EU "MEDDLING" IN IRELAND
Sir, - In his criticism of my article on the euro, Sean Barrett (January 4th) focuses on the dispute over the Irish Budget in 2001. Nothing in my article, explaining the long-term motivation for a single currency in Europe, implied a view, one way or another, on the dispute over Irish fiscal policy.
He argues that the weakness of the euro in the past three years has harmed the Irish economy. I have no doubt that if and when the euro rises in value, Sean Barrett will be to the fore in arguing that its strength is undermining Irish competitiveness.
To this school of up-and-down economics, the EU and the euro can do no good; its complex reality is always compared with an ideal, but unspecified, alternative in which both low inflation and price competitiveness would be perfectly achieved.
I am concerned, however, that his letter may lend credence to a widespread misunderstanding of the way in which European monetary and economic policy works. He says that the EU "embarked on a campaign of recrimination against Irish fiscal policy" and "interfered in Irish economic policy"; and he accuses the EU of "meddling".
The dispute over the Irish Budget was undoubtedly an important factor in the outcome of the Nice referendum. But this is largely because the procedure for co-ordination of economic policy was misunderstood or misrepresented.
There are good reasons for co-ordinating national fiscal policies in an economic and monetary union. Fiscal policy in one member-state can have spill-over effects on others. Too stimulatory a fiscal policy in the euro area requires the European Central Bank to tighten interest rates, with adverse effects on economic activity and employment in all member-states.
Indeed, it is particularly in the interest of small member-states that the Union has the ability to co-ordinate fiscal policy. This is graphically illustrated by the way in which the unilateral approach to fiscal policy adopted by Germany after unification forced an increase in German and then European interest rates, such that, as shown by Prof John FitzGerald of the ESRI, "the incipient boom in Ireland was halted in its tracks in 1990".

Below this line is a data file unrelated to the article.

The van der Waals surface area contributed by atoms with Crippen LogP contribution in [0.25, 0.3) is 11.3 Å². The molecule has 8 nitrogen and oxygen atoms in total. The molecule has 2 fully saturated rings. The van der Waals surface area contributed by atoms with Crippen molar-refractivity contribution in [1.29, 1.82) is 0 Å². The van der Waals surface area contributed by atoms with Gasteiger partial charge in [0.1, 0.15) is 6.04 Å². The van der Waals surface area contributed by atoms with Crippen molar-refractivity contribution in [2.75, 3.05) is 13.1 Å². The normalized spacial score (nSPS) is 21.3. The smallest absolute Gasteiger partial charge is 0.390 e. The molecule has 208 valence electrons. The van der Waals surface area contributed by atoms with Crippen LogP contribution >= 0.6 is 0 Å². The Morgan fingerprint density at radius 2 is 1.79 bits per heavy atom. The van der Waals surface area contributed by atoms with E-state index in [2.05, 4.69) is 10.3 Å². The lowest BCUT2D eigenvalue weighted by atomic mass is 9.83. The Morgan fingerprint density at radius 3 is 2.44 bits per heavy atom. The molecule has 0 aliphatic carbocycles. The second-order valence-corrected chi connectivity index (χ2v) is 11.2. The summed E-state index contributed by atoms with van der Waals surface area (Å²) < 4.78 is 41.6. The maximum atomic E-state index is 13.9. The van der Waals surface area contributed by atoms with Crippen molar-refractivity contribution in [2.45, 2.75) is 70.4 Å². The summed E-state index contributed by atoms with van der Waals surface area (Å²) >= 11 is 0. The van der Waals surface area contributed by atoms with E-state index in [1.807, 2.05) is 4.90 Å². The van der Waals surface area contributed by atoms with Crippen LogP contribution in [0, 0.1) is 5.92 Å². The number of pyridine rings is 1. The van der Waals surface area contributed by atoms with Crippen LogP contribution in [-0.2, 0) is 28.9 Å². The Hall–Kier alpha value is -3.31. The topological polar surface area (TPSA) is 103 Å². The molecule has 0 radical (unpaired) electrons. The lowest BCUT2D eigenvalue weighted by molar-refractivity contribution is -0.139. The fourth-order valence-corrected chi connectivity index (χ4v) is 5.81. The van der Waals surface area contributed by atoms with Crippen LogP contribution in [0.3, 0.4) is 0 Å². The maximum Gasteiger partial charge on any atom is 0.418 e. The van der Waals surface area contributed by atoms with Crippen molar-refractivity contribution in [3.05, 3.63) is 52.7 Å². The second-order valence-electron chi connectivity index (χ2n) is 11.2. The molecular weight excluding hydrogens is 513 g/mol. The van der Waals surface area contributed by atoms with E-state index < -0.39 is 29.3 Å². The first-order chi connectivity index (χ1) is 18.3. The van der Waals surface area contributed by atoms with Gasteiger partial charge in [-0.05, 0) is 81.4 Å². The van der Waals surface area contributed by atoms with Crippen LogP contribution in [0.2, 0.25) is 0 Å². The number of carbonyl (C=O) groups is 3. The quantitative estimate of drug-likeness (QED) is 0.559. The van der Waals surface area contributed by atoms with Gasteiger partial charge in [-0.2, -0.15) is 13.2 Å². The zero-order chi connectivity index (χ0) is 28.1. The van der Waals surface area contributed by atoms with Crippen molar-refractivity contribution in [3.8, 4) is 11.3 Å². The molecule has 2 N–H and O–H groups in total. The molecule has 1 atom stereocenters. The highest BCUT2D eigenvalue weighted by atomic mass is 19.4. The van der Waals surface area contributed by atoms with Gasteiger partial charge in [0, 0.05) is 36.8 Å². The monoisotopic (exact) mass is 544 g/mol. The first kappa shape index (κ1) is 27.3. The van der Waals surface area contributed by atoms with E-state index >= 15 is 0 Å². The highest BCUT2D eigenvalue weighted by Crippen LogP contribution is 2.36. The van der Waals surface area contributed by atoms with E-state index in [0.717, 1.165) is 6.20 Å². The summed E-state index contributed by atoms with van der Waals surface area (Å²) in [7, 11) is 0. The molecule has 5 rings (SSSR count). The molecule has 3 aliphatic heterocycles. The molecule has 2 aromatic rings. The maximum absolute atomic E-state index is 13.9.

The European system contains a mixture of relatively "hard" and "soft" methods of co-ordination, depending on the matter under discussion. The avoidance of excessive budget deficits is achieved through binding rules, set out in the Stability and Growth Pact, which can culminate in formal sanctions, including fines. By contrast, co-ordination of national economic policy through a set of "Broad Economic Policy Guidelines" is relatively soft. Where a member-state deviates from the guidelines, the Council can issue a non-binding recommendation to the member-state in question, which is not supported by any sanction.
Thus, we should be clear that in 2001 Ireland was the subject: not of the imposition of a macroeconomic/monetary policy by a large, more powerful, neighbour (as we experienced from 1826 to 1979, when our currency was linked to sterling); not of a political instruction, "interference" or "meddling" by the EU; but of a non-binding recommendation from our partners, based on a Broad Economic Policy Guideline that Ireland had itself helped to draw up.
The important issues now concern Ireland's past and future position in the EU and the conduct of policy in Europe. The Budget dispute was used to suggest that Ireland is bossed around in the EU. In fact, it was the first time that an Irish Minister failed to get other member-states and the Commission to see and understand the subtleties of the Irish situation. It was the first time that the usual EU process of analysis, persuasion, deliberation and negotiation was replaced by a form of megaphone diplomacy in which an Irish Minister addressed our European partners through a personal article in the Financial Times.
While Ireland has always fought its corner with vigour, and usually with success, it is very unusual for Ireland not to reach a successful negotiated outcome in the European process. The dispute over the 2001 budget is the exception, not the rule. Sean Barrett suggests that "Ireland should be giving the lecture and the EU listening". To do this successfully, Ireland must be in the euro and fully engaged in the European Union. - Yours, etc.,
Department of Business